The Loyola Ramblers’ erstwhile mascot Bo Rambler was the real Cinderella of March Madness mascots.
While most programs mascots are vicious critters or students dressed as caricatures of distinguished men, Loyola’s Bo Rambler was a homeless vagabond who captured the hearts of a Jesuit University in Chicago.
According to the paper, two employees in the athletic department, Tom Cooney and Marty Hawkins, developed the idea in 1981 while patronizing a liquor store. The new mascot would be a hobo. That wasn’t colloquial language. Bo was actually a homeless caricature.
The idea was supposed to be an allusion to the now-defunct football program’s history of barnstorming across the country to play in the 1920’s and the basketball team taking up residence at several home venues across Chicago in the 1970’s and 80’s.
If Notre Dame’s Leprechaun mascot fell upon hard times and the bright green faded from his clothes and hat over time, he’d be Bo Rambler, dropout Loyola student who still hangs around dorms and sleeps on a different student’s couch every night.
“It was counterculture,” Loyola alumni Maureen Burke told the Tribune. “We were proud to have a bum. It was the hippie era. Most of the students looked like Bo and you felt a connection. I think in our own way, we were trying to be hobos.”
Bo was a homely, strung-out looking mascot head with droopy eyes and a shaggy beard. He wore a suit jacket rife with patches. A shabby hat with an “L” topped it all off. Bo carried a suitcase, presumably containing his only belongings.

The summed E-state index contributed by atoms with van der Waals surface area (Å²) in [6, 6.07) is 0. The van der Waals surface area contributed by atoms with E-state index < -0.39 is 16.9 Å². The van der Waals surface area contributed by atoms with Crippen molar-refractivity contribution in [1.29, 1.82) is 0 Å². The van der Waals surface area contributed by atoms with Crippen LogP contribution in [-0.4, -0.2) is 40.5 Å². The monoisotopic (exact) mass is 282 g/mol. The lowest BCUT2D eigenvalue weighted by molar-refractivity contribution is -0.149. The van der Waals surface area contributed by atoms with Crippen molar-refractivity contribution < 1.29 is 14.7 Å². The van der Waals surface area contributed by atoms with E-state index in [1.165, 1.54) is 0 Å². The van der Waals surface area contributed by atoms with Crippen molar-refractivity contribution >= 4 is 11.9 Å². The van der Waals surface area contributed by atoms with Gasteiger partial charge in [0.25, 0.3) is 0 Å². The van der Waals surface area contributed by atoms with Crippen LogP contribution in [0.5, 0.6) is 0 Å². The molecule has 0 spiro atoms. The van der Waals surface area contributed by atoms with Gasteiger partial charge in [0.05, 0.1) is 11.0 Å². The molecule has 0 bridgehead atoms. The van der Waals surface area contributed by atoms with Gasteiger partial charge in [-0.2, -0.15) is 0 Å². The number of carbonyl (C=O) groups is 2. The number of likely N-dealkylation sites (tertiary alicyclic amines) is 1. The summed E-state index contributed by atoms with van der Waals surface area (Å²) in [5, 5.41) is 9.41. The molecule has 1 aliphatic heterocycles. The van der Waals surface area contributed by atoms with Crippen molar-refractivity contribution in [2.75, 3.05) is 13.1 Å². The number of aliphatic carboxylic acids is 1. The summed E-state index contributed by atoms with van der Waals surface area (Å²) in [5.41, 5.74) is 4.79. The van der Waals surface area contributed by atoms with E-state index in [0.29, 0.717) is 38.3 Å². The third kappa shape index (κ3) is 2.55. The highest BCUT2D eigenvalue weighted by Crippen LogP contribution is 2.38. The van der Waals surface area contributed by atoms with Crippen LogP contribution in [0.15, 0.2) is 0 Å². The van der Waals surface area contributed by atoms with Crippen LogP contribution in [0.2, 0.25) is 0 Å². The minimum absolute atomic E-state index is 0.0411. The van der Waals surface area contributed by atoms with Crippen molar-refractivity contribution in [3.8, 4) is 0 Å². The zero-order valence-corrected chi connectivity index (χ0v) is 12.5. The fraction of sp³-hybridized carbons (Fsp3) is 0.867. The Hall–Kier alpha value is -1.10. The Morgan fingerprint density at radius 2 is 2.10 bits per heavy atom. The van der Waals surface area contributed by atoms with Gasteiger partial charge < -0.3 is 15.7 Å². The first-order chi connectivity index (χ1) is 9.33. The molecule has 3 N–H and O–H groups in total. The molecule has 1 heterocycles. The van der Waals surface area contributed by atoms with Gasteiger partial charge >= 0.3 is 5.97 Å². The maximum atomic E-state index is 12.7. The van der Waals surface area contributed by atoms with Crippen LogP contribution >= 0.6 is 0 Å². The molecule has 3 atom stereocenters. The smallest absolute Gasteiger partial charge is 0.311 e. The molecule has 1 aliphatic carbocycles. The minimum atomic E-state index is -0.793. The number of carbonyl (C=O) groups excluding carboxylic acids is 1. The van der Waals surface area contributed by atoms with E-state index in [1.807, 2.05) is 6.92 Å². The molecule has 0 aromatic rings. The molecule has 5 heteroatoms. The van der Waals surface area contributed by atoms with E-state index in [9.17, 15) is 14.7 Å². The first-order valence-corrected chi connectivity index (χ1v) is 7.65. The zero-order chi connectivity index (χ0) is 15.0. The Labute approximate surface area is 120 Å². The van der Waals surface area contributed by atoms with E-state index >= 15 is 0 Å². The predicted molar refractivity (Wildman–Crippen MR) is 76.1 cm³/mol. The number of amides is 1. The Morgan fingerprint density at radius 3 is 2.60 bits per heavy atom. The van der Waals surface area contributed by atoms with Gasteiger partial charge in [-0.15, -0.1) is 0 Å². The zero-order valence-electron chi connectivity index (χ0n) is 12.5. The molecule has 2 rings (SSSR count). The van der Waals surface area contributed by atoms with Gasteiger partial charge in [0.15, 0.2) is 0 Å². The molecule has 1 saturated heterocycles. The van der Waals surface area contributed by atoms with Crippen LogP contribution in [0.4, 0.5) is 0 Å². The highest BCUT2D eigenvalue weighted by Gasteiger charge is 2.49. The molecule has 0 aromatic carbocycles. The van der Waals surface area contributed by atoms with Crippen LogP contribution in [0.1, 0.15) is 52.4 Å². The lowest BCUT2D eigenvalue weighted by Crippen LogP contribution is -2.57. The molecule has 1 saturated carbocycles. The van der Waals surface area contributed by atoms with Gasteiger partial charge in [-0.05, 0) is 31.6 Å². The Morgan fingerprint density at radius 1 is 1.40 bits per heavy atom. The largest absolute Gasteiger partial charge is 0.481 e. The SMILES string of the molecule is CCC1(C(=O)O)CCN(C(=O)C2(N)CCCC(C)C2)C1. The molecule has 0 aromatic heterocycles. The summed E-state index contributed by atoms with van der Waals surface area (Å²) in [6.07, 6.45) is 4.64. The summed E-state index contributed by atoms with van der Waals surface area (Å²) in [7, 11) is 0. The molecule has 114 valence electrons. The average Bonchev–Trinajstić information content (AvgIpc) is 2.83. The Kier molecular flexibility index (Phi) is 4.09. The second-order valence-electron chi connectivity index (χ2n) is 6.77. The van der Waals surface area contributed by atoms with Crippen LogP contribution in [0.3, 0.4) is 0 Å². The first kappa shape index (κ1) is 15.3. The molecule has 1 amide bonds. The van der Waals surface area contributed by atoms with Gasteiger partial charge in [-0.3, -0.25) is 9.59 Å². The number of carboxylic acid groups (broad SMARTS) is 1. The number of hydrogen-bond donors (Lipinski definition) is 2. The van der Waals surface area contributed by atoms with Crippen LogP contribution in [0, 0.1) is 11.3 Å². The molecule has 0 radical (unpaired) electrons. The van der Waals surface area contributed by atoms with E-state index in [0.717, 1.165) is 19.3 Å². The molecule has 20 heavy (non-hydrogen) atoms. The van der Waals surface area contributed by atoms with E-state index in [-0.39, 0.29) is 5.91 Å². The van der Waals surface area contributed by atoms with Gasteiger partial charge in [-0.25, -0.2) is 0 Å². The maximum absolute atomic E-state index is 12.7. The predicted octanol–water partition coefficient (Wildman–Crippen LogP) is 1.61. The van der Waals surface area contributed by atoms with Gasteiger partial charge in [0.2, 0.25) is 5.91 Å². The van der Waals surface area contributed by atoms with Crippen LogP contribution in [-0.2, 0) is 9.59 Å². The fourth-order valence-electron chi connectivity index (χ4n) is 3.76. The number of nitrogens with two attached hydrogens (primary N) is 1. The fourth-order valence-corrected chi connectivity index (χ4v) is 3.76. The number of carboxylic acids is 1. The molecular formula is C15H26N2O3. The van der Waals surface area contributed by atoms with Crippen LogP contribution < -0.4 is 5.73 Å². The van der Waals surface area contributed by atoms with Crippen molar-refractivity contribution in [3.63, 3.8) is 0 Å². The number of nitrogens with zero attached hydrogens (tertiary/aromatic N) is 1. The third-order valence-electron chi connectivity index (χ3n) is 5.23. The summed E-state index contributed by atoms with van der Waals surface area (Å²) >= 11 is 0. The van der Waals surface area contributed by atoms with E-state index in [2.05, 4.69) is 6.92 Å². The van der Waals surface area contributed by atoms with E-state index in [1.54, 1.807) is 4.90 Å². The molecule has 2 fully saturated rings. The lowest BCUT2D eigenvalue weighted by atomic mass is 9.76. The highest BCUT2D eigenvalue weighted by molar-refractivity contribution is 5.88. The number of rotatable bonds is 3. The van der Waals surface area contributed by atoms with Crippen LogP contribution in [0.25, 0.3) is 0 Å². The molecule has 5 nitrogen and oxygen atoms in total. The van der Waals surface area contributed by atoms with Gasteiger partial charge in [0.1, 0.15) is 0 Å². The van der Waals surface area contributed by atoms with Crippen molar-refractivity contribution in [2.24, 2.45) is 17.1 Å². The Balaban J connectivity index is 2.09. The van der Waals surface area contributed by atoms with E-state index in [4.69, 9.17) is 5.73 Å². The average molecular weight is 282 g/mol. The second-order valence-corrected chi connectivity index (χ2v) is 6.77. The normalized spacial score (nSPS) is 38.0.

It wasn’t the sort of thing that would fly in today’s more politically correct culture. The only thing missing was a park bench and a cardboard sign. Even the name Bo Rambler conjures up images of a hipster you knew freshman year, struggling under the weight of student loans and a depressed job market.
Via Chicago Tribune:
“We thought it would be fun,” Cooney said, “and we wanted to bring fun to the games.”
They brought the idea to athletic director and basketball coach Gene Sullivan, who expressed little interest either way but told them, Cooney recalled, “Don’t get in trouble” and “we’re not paying for it.”
Loyola even encouraged the students in the costume to play up the hobo stereotypes by staging choreographed fights with other mascots, getting into character and acting rambunctious during games.
He was known to make inappropriate gestures at cheerleaders and referees. Staged, jokey bouts with Northwestern’s Willie the Wildcat and DePaul’s Billy Blue Demon erupted into mascot street fights, one of which Cooney had to break up.
“I got them under the stands and they take off their giant heads,” Cooney recalled, “and then they start fighting again. I had to tell one to stay on the north side of the court and the other to stay on the south side.”
Bo was the mascot you’d least like to meet in a dark alley. The ’80s were truly the 20th century’s edgiest decade. However, in the early ’90s, the university went mainstream and axed Bo Rambler in an effort to clean up their image. Bo was replaced with Lu the wolf, an acronym for Loyola University, inspired by the wolves depicted on Loyola’s crest.
But even today, Loyola alumni long for his return on the national stage as they prepare for the NCAA tournament.
Unfortunately, Bo will not be returning as mascot according to the athletic department. There are only the memories. In 2013, a Twitter account, @BoRambler, sprung up to keep the memory of Chicago’s favorite hobo alive. Last year, the athletic department released a “Retro Ramblers” apparel line which included a Bo Rambler logo.
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